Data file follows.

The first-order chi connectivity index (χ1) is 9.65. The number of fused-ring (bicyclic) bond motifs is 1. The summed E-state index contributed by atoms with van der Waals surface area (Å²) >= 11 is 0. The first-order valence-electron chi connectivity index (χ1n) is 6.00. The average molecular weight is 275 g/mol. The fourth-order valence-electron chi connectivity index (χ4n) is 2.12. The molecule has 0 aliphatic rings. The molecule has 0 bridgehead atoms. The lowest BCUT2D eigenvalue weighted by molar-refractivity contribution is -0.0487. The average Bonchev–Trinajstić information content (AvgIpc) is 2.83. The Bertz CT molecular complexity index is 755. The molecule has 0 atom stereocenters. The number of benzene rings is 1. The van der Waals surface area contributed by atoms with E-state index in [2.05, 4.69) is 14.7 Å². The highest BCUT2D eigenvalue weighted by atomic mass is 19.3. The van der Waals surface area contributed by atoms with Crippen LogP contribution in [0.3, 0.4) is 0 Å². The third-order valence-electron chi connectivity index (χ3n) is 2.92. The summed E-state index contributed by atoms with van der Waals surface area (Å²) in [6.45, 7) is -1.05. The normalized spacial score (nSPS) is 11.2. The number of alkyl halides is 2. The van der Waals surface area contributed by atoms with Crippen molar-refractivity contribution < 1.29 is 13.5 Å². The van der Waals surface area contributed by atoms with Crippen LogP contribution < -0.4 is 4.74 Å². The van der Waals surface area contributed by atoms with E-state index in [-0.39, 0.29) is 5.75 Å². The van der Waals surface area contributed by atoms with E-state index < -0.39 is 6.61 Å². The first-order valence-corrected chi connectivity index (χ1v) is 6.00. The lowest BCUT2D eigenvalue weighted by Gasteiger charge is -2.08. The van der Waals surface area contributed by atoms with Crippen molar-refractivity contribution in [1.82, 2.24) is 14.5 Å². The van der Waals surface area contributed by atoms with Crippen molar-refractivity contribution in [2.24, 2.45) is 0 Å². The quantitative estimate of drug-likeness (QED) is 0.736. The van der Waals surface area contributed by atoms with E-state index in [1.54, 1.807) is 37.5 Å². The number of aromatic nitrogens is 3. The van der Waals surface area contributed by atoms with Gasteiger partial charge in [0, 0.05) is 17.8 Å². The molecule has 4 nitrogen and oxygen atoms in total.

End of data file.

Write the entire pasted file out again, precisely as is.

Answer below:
The first-order chi connectivity index (χ1) is 9.65. The number of fused-ring (bicyclic) bond motifs is 1. The summed E-state index contributed by atoms with van der Waals surface area (Å²) >= 11 is 0. The first-order valence-electron chi connectivity index (χ1n) is 6.00. The average molecular weight is 275 g/mol. The fourth-order valence-electron chi connectivity index (χ4n) is 2.12. The molecule has 0 aliphatic rings. The molecule has 0 bridgehead atoms. The lowest BCUT2D eigenvalue weighted by molar-refractivity contribution is -0.0487. The average Bonchev–Trinajstić information content (AvgIpc) is 2.83. The Bertz CT molecular complexity index is 755. The molecule has 0 atom stereocenters. The number of benzene rings is 1. The van der Waals surface area contributed by atoms with E-state index in [2.05, 4.69) is 14.7 Å². The highest BCUT2D eigenvalue weighted by atomic mass is 19.3. The van der Waals surface area contributed by atoms with Crippen LogP contribution in [0.3, 0.4) is 0 Å². The third-order valence-electron chi connectivity index (χ3n) is 2.92. The summed E-state index contributed by atoms with van der Waals surface area (Å²) in [6.45, 7) is -1.05. The normalized spacial score (nSPS) is 11.2. The number of alkyl halides is 2. The van der Waals surface area contributed by atoms with Crippen molar-refractivity contribution < 1.29 is 13.5 Å². The van der Waals surface area contributed by atoms with Crippen LogP contribution < -0.4 is 4.74 Å². The van der Waals surface area contributed by atoms with E-state index in [-0.39, 0.29) is 5.75 Å². The van der Waals surface area contributed by atoms with E-state index < -0.39 is 6.61 Å². The first-order valence-corrected chi connectivity index (χ1v) is 6.00. The lowest BCUT2D eigenvalue weighted by Gasteiger charge is -2.08. The van der Waals surface area contributed by atoms with Crippen molar-refractivity contribution in [1.82, 2.24) is 14.5 Å². The van der Waals surface area contributed by atoms with Crippen molar-refractivity contribution in [2.24, 2.45) is 0 Å². The quantitative estimate of drug-likeness (QED) is 0.736. The van der Waals surface area contributed by atoms with E-state index in [1.54, 1.807) is 37.5 Å². The number of aromatic nitrogens is 3. The van der Waals surface area contributed by atoms with Gasteiger partial charge in [0, 0.05) is 17.8 Å². The molecule has 4 nitrogen and oxygen atoms in total.